Succeed By Stealing From Great Writers

Stealing From Great Writers - book

A real writer learns from earlier writers the way a boy learns from an apple orchard — by stealing what he has a taste for, and can carry off.
― Archibald MacLeish, American poet, writer and Librarian of Congress

Have you ever singled someone out in a crowd because you liked what they were wearing?

Did you go home and try to recreate the outfit with what was in your closet?

Did you wear it better than they did?

Or did you tear it off vowing never to wear the clothes that way again?

Modelling writing is kind of like that, only instead of figuring out how to make a statement with your clothes, you do it with your words.

I spent years developing my narrative voice, that unique way of telling a story that was particular to me.

How I found my voice was by “stealing” from other writers, trying on different points of view, tones and styles until I found one that was my own.

Note: Modelling, which is what I mean by “stealing”, is very different from plagiarism. Plagiarism is defined as using or closely imitating the language and thoughts of another author without authorization, and the representation of that author’s work as one’s own.


How To “Steal”


1. Borrow the structure: Does the passage below remind you of something?

“Once upon a time there were two cities within a city. One was light and one was dark. One moved restlessly all day while the other never stirred. One was warm and filled with ever-changing lights. One was cold and fixed in place by stones.”

The first line of Charles Dickens’ A Tale of Two Cities reads: “It was the best of times, it was the worst of times.”

In the passage above, taken from A Graveyard for Lunatics, Ray Bradbury “borrows” Dickens’ structure in its comparison of light and dark imagery.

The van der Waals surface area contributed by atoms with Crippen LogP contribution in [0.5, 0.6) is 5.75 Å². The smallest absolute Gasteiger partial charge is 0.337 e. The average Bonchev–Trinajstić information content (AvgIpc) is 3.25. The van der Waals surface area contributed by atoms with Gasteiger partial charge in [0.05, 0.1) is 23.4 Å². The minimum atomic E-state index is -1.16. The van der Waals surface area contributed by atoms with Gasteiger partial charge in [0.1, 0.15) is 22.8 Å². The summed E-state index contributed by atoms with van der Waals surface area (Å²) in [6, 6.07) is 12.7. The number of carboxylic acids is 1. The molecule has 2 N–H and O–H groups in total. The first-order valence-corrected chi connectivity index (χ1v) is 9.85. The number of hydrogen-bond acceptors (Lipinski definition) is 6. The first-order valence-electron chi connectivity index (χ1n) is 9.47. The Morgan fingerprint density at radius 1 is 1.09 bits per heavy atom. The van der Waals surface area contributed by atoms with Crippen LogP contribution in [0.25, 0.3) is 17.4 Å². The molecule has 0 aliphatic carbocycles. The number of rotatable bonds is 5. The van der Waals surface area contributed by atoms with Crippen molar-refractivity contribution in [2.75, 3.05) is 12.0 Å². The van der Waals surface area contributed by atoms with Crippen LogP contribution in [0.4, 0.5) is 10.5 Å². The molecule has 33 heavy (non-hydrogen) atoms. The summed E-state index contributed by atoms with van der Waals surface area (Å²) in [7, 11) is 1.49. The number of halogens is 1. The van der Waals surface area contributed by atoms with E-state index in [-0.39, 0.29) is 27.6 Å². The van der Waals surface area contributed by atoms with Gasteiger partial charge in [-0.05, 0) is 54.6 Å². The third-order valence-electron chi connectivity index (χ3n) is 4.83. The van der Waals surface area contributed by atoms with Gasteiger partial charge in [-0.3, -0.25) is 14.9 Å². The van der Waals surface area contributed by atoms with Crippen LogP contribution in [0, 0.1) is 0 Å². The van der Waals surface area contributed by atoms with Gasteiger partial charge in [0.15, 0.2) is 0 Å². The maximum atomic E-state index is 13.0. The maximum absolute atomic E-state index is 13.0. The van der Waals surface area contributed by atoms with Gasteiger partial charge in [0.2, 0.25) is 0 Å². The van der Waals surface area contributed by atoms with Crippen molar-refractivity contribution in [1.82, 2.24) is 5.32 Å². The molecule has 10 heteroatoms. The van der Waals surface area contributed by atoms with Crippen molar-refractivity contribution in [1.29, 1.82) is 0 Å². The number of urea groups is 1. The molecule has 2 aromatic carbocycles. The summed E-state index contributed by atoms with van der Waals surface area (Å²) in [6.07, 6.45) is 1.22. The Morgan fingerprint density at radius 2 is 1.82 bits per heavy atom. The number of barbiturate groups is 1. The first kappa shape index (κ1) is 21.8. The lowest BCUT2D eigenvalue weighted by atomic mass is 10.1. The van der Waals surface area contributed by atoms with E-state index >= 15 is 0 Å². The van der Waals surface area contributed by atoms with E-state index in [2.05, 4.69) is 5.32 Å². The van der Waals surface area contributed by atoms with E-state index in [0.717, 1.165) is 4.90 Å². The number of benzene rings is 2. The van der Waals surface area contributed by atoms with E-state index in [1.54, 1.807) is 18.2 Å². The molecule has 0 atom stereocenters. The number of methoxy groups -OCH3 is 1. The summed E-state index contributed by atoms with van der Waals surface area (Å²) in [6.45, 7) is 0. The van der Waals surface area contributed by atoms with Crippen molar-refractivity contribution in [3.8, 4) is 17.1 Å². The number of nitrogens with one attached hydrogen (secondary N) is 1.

2. Use the setting: Another way you can model is to use a setting from popular literature.

As you read these passages, see if you can spot the similarities:

“A large cask of wine had been dropped and broken, in the street…the cask had tumbled out…the hoops had burst, and it lay on the stones just outside the door of the wine-shop, shattered like a walnut-shell…The rough, irregular stones of the street, pointing every way, and designed, one might have thought, expressly to lame all living creatures that approached them …Some men kneeled down, made scoops of their two hands joined, and sipped…Others, men and women, dipped in the puddles with little mugs of mutilated earthenware, or even with handkerchiefs from women’s heads.”


“The driver had been coming out of the turn on the inside when the wagon had tilted and gone over. As a result, the kegs had sprayed all the way across the road. Many of them were smashed, and the road was a quagmire for twenty feet. One horse…lay in the ditch, a shattered chunk of barrel-stave protruding from its ear…Wandering around the scene of the accident were perhaps a dozen people. They walked slowly, often bending over to scoop ale two-handed from a hoofprint or to dip a handkerchief or a torn-off piece of singlet into another puddle. Most of them were staggering. Voices raised in laughter and in quarrelsome shouts.”

Did you catch the comparisons?

The rural setting? The overturned cart carrying spirits? The road made swampy by the spill? The people trying to sop up as much of the spirits as they can with whatever materials are handy? What about the shattered walnut shell mirrored in the second passage’s lame horses and shattered skulls?

The first passage is from a scene in Dickens’ A Tale of Two Cities, the second from Stephen King and Peter Straub’s The Talisman. In the modelling of this passage, King and Straub use Dickens’ setting, making it their own by serving it up with the dark and graphic horror their readers know and love.


3. Break with convention: I recently started reading the Kathy Reichs’ Temperence Brennan series and her use of dialogue tags intrigues me. Here’s an example: